There are a number of different things videogames can be used for. Videogames can be sites of intense competition, with a focus on achieving high scores and longer play times, which is true of arcade games like Galaga (1981), Tempest (1981), and Space Harrier (1985). Games are also capable of providing expressive and emotionally engaging experiences, like in Dear Esther (2012), Journey (2012), and Gone Home (2013), which focus on exploration and story-telling instead of awarding points or tracking level progress.

One use for videogames that Bogost identifies is “Throwaways.” According to Bogost we often link the idea of “throwaway” games to “casual” games but he challenges this in the following three ways:

  • Although “casual” games like Bejeweled or Tetris, do not feature the more complicated controls of “hardcore” games, they can still be played for the purposes of mastery and personal achievement and often have long-term play investment.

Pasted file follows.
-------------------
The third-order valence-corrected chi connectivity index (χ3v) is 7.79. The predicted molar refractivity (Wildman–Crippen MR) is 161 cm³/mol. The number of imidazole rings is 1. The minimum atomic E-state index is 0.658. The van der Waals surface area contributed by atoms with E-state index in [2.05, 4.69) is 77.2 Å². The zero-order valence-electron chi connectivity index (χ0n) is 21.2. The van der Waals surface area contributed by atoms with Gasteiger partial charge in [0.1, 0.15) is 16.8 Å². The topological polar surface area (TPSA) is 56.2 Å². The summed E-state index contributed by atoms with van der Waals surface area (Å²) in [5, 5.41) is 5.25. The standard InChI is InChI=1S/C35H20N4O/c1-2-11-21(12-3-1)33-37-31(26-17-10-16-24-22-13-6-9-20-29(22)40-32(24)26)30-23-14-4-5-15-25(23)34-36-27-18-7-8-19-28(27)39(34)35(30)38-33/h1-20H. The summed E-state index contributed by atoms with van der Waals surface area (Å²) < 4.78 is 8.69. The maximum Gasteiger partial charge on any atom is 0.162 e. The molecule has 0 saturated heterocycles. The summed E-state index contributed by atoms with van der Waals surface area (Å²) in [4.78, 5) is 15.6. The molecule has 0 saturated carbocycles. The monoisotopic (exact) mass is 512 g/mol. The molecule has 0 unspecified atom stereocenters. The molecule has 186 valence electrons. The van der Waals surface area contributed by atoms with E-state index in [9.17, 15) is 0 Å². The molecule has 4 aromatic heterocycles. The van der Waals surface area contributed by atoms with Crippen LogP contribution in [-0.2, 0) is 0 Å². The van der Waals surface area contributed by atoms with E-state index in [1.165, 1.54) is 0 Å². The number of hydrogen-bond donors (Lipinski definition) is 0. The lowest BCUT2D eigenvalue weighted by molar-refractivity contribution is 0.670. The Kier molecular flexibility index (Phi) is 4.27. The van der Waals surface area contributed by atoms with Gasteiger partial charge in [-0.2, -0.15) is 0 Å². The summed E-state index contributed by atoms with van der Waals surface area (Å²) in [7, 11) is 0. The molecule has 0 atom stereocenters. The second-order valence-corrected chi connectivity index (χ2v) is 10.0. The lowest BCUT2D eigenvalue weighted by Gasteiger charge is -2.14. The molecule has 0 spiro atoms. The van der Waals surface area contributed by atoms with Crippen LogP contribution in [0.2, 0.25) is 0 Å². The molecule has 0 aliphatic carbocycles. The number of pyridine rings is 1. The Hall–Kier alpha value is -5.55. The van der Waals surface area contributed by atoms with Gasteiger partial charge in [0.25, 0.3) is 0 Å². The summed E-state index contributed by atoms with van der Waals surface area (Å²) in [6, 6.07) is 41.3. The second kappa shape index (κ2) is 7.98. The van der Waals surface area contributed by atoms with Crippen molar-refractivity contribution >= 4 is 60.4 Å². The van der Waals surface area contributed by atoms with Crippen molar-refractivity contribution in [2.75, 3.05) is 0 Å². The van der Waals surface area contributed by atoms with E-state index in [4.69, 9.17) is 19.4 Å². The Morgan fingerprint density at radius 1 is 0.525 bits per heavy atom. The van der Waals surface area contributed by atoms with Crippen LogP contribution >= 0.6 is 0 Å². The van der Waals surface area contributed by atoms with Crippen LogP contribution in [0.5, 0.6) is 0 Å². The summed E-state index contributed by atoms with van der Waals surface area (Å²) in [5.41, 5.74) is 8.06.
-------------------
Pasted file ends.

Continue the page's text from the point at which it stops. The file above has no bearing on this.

• The various meanings of “casual” such as indifferent, spontaneous and fleeting all contain an important element of how actual “casual” or “throwaway” games should be conceived. A game made specifically for the “Klik of the Month” club on glorioustrainwrecks.com could be an example of a “throwaway” game as these take minutes to play and are often played once and then completely forgotten.
  • Throwaways games should be short, significant play experiences (no more than a few minutes) that someone can quickly experience and move on from without long term investment. Bogost uses “newsgames” like the Zidane Head-Butt (tied to Zinedine Zidane’s headbutting of Italian soccer player Marco Materazzi during the 2006 World Cup final) and his own game, The Arcade Wire: Airport Security, about arbitrary airport security rules (in response to the TSA’s banning of liquids in carry-on bags) as examples.